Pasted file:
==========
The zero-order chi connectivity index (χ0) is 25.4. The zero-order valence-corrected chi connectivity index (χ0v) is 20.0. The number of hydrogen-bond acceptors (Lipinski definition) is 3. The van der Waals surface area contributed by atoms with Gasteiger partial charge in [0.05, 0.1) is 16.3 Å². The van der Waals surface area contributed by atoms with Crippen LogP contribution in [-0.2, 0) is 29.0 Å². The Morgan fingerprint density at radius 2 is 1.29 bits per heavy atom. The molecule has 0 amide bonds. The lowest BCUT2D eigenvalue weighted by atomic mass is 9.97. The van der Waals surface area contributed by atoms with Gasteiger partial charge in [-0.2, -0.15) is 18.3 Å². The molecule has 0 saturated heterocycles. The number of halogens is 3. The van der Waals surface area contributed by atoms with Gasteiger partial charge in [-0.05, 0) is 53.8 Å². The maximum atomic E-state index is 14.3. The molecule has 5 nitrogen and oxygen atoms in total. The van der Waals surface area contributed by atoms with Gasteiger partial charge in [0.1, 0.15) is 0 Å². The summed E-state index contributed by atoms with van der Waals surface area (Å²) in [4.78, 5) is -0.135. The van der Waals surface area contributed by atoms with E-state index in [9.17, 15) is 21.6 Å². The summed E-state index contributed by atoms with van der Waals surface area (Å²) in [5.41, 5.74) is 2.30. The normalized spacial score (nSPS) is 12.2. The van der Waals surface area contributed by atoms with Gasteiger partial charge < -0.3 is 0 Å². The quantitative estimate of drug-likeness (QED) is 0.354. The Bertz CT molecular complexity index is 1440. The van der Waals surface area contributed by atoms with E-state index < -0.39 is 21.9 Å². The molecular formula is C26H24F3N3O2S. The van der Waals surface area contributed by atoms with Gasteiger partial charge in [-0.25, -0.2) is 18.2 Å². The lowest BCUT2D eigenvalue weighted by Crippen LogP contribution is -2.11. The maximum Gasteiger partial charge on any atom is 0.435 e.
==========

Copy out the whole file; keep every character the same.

The zero-order chi connectivity index (χ0) is 25.4. The zero-order valence-corrected chi connectivity index (χ0v) is 20.0. The number of hydrogen-bond acceptors (Lipinski definition) is 3. The van der Waals surface area contributed by atoms with Gasteiger partial charge in [0.05, 0.1) is 16.3 Å². The van der Waals surface area contributed by atoms with Crippen LogP contribution in [-0.2, 0) is 29.0 Å². The Morgan fingerprint density at radius 2 is 1.29 bits per heavy atom. The molecule has 0 amide bonds. The lowest BCUT2D eigenvalue weighted by atomic mass is 9.97. The van der Waals surface area contributed by atoms with Gasteiger partial charge in [-0.2, -0.15) is 18.3 Å². The molecule has 0 saturated heterocycles. The number of halogens is 3. The van der Waals surface area contributed by atoms with Gasteiger partial charge in [-0.05, 0) is 53.8 Å². The maximum atomic E-state index is 14.3. The molecule has 5 nitrogen and oxygen atoms in total. The van der Waals surface area contributed by atoms with Gasteiger partial charge in [0.1, 0.15) is 0 Å². The summed E-state index contributed by atoms with van der Waals surface area (Å²) in [4.78, 5) is -0.135. The van der Waals surface area contributed by atoms with E-state index in [9.17, 15) is 21.6 Å². The summed E-state index contributed by atoms with van der Waals surface area (Å²) in [5.41, 5.74) is 2.30. The normalized spacial score (nSPS) is 12.2. The van der Waals surface area contributed by atoms with Gasteiger partial charge < -0.3 is 0 Å². The quantitative estimate of drug-likeness (QED) is 0.354. The Bertz CT molecular complexity index is 1440. The van der Waals surface area contributed by atoms with E-state index < -0.39 is 21.9 Å². The molecular formula is C26H24F3N3O2S. The van der Waals surface area contributed by atoms with Gasteiger partial charge in [-0.25, -0.2) is 18.2 Å². The lowest BCUT2D eigenvalue weighted by Crippen LogP contribution is -2.11. The maximum Gasteiger partial charge on any atom is 0.435 e.